Led Zeppelin: Complete Expert Studio Album-By-Album Guide - Rolling Stone
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Led Zeppelin: Complete Album-By-Album Guide

From the First Album to ‘Coda’: An expert rundown of every studio album

Led Zeppelin, Complete, Album, Guide

Led Zeppelin Album Guide: BBC Sessions

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Zeppelin set a new standard for studio excess and power: Here’s an album-by-album guide to their incredible career.

‘In Through the Out Door’

"It was four of us, but i don’t think it was as Led Zeppelin as it might've been," Plant said of Zeppelin's eighth and final studio album. Tax problems forced them to decamp to Sweden, where they recorded at Abba's Polar Studios. With Page addicted to heroin, Bonham a deteriorating alcoholic and Plant still mourning the death of his son Karac in 1977, the mighty band seemed like a spent force.

Page was increasingly unengaged, forcing Jones to step up as producer (it's the only Zep album where the guitarist doesn't get a writing credit on every song). The music moved away from the heavy riffs into subtler textures steeped in Jones' love of synthesizers. "I had a new toy," he said.

And, yet, while many fans found it compromised and weak, In Through the Out Door is a fascinating hodgepodge, brim- ming with intriguing, if not always fully realized, possibilities: the Latin-tinged "Fool in the Rain," the electro-rock anthems "In the Evening" and "Carouselambra" and the fun country goof "Hot Dog." Plant explored his grief over the loss of Karac over Jones' gloaming synths on the grand elegy "All My Love" – a soft moment that's, ironically, one of their most cathartic.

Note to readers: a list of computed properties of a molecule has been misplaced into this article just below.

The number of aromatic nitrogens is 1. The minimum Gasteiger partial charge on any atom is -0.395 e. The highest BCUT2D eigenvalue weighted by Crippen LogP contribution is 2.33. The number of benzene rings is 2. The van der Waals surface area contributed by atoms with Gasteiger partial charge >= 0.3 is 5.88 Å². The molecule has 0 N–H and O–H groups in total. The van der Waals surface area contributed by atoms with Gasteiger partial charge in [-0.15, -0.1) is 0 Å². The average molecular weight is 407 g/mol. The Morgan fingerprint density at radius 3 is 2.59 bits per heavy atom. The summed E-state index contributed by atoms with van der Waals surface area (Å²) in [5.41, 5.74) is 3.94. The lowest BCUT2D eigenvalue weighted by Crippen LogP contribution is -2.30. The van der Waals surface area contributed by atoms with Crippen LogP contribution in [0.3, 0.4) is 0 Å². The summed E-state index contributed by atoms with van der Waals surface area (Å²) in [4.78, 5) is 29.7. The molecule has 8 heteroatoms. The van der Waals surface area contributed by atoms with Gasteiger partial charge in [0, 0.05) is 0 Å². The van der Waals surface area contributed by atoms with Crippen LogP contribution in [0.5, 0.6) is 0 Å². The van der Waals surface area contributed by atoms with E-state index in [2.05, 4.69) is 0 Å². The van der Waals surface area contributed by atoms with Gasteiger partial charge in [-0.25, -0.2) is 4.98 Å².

Page optimistically envisioned the next album as raw and stripped-down – a rebirth for a new decade that began instead with Bonham's alcohol-related death in September 1980. "It happened at the beginning of a new lease on life," Jones recalled. "So it hit us all very hard."

– Jon Dolan


After Bonham died, there was no question that Led Zeppelin was over. "It just couldn't go on because it was the four of them," their manager Peter Grant said. But they still owed Atlantic Records one more album and tax collectors a lot of money, and they were sitting on a handful of finished and semi-finished tracks. In particular, "Wearing and Tearing," "Ozone Baby" and "Darlene," three hard rockers from the In Through the Out Door sessions, had all been held over for a future release. So, two years after they had officially broken up, Zeppelin released their final (and briefest) studio album, and shut down their Swan Song imprint.

As Coda's title suggests, it's not a grand summation of their work, despite containing recordings that span most of the group’s existence. Page assembled Coda at his studio beginning in mid-1981, and as with the 2003 live album, How the West Was Won, he doctored the old tapes rather extensively, bringing in Plant and Jones for overdubs and mixing. Among other changes, Page added electronic effects to "Bonzo's Montreux," a Bonham drum solo from 1976; he also recorded a new guitar track to replace the original one from a III-era recording of Ben E. King's "We’re Gonna Groove." The album's highlight, though, is "Wearing and Tearing," a blistering, hyperspeed homage to the punk generation that suggested where Led Zeppelin might've gone if tragedy hadn't ended their story.

– Douglas Wolk

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